Photographing Pets – How to Get Started

I recently read an article from the UK, which stated that “Animal loving Brits take more photos of their pets than their children” and it made me stop and think. What is it about our pets that make them more photo-worthy than our children? I should be in a good position to answer that question since I actually have both. I have kids and a new puppy, and of course, I love taking photos.

Are our pets cuter than our kids?

This is a really tough question. You see, I have two teenagers at home. Not the easiest time in the Cable household. So, right now, if I had to compare the cuteness factor of two teenagers to a 12-week-old puppy…well…I think I have my answer!

A pet puppy being photographed

Our new puppy, Cooper

For one thing, the puppy does not mind me shooting endless pictures of him. And you know what? He looks cute in almost every image. Compare that to my kids who give me that, “dad – are you really going to take more pictures of me?” look every time I grab the camera. Our pets seem to be willing subjects whenever we have that urge to photograph them. They love the attention, and keep that attention focused on us. This undivided attention makes it easy to capture images of our pets, regardless of whether they in action or relaxed on the floor.

Getting started photographing pets

Pet photograph

View at puppy-level

Even though he is only a puppy, I ask our new family member, Cooper, to do something and HE actually listens to me. Yep, even as a puppy, he is more tolerant than my kids. In this picture I placed him on our outside chair (which was in the shade) and got down low, to his level, to take this picture. Shooting images at their level brings you into their world. Too many people take pictures of their pets from a standing position. Get down and show them at their best. Trust me, I have seen countless images of me as a baby and I was never this cute – ever!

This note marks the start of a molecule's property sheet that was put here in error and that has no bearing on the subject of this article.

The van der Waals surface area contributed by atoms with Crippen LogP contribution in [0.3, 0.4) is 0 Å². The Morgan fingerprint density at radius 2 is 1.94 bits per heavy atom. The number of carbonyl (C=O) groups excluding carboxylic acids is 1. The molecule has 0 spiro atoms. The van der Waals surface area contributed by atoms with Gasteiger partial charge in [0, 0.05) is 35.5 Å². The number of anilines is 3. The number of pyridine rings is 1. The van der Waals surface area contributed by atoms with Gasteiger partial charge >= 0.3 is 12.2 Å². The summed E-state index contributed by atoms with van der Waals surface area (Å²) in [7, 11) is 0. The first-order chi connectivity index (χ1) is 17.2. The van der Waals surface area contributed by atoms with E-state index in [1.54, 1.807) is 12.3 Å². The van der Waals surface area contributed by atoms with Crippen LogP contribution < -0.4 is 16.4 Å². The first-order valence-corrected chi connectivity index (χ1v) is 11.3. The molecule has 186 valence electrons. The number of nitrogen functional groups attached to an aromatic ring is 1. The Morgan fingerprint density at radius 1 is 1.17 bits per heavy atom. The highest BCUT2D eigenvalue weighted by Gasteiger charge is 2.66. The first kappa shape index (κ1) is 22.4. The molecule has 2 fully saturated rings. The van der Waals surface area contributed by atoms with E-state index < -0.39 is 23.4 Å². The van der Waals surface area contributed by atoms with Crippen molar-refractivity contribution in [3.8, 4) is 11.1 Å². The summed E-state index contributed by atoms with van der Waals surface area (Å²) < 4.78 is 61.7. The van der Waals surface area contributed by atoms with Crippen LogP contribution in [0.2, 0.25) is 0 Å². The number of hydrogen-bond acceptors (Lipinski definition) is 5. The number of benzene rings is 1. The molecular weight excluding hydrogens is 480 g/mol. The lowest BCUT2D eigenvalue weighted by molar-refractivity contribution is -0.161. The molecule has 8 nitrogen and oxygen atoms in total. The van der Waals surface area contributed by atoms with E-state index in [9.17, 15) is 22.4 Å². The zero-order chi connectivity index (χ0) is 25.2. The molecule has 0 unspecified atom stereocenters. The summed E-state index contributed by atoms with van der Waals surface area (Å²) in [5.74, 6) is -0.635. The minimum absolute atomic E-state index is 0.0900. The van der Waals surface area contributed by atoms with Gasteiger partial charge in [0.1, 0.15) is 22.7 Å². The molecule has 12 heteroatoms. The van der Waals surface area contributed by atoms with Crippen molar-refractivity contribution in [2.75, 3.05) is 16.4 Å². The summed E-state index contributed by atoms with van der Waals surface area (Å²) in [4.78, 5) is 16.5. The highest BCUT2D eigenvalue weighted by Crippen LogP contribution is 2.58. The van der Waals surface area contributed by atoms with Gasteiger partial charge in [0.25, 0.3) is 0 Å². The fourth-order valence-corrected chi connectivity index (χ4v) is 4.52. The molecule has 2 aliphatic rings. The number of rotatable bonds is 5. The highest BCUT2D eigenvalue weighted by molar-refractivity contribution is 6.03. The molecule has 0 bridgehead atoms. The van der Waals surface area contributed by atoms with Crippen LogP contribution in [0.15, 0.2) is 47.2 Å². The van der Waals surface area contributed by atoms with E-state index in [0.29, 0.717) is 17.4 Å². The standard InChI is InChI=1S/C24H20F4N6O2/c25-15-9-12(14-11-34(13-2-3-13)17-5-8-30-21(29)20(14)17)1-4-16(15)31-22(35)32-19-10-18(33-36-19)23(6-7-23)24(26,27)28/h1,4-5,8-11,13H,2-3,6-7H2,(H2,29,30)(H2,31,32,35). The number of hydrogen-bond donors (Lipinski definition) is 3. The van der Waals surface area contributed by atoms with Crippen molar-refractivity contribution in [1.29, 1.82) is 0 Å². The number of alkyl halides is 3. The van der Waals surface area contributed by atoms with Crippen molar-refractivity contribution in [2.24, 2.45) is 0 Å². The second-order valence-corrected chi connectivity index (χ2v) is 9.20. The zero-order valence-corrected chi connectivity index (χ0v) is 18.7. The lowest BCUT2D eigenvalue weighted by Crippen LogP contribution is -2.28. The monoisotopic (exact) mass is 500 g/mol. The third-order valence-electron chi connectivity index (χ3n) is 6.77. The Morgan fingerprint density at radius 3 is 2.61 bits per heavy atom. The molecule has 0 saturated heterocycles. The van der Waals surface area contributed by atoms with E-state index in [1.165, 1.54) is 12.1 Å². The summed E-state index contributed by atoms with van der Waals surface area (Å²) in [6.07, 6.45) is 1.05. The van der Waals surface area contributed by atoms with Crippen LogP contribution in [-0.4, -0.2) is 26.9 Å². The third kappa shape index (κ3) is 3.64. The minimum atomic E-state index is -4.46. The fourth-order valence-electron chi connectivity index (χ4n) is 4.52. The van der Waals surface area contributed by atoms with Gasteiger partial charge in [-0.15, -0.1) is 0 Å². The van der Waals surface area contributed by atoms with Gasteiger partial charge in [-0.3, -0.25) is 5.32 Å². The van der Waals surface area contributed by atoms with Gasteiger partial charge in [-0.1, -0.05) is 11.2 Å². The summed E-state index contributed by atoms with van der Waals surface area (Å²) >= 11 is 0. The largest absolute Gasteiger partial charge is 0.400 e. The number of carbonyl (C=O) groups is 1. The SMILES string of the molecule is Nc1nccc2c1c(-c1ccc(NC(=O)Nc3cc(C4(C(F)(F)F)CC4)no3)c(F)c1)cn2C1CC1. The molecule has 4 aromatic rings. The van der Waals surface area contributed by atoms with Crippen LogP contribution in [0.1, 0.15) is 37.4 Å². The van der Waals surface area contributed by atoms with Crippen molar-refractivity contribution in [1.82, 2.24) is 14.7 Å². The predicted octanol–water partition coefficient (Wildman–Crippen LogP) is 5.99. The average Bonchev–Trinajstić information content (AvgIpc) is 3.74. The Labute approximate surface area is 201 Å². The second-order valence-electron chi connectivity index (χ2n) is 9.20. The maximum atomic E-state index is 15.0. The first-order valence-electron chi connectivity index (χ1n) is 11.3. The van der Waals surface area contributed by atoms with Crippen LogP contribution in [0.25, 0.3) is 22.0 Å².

The eyes tell the story

Look at these cute eyes! The only way that I get this look from my kids is when they are looking for the car keys, food, or money. They say that the eyes are the window to the soul, and for this reason, you should make sure to capture the eyes of your pet in your images. Shoot a lot of images, because every second can be a different look. This is true when photographing people, too. It is amazing how two images taken a split second apart can show a totally different expression.

Our old dog who is not with us, and our new dog. Both photos showcase the pet's eyes in different ways.

Endless energy makes for great photography

Action photo of a pet

Our dog, Cooper, fetching his toy.

Ok, when it comes to the energy level of our puppy and our kids, this becomes a close race. Both like to sleep a lot, both leave stuff all over the house, and once awake, both run all over the place and never seem to be exhausted. But, once again, it seems like the dog is happier to be on camera. It can take many photos to get a good action shot, and the dog seems to understand that. One of the great advantages of digital photography is that you can take hundreds of pictures at almost no cost. I can keep throwing a toy for the puppy and then shoot his run back to me. Try any action shot with my kids, and after a few minutes, they are done and back to watching MTV or texting their friends.

Capture your pet’s personality

pet photo of a dog

Bailey, showing his hip attitude

Both kids and pets have a lot of personality, and your job is to capture that personality in a photo. Regardless of the subject, I would rather let them be themselves and capture images of who they really are, than pose them. If you want to catch your pet’s true personality, let them go about their normal routine and follow them with your camera. Don’t direct the action, just let it happen in front of you. If you really feel the need to stage the picture, I find that offering a simple tasty treat to my dog will incent him to work with me. This too is much easier (and less expensive) than photographing my kids, because their desired treats are new iPhones or video games.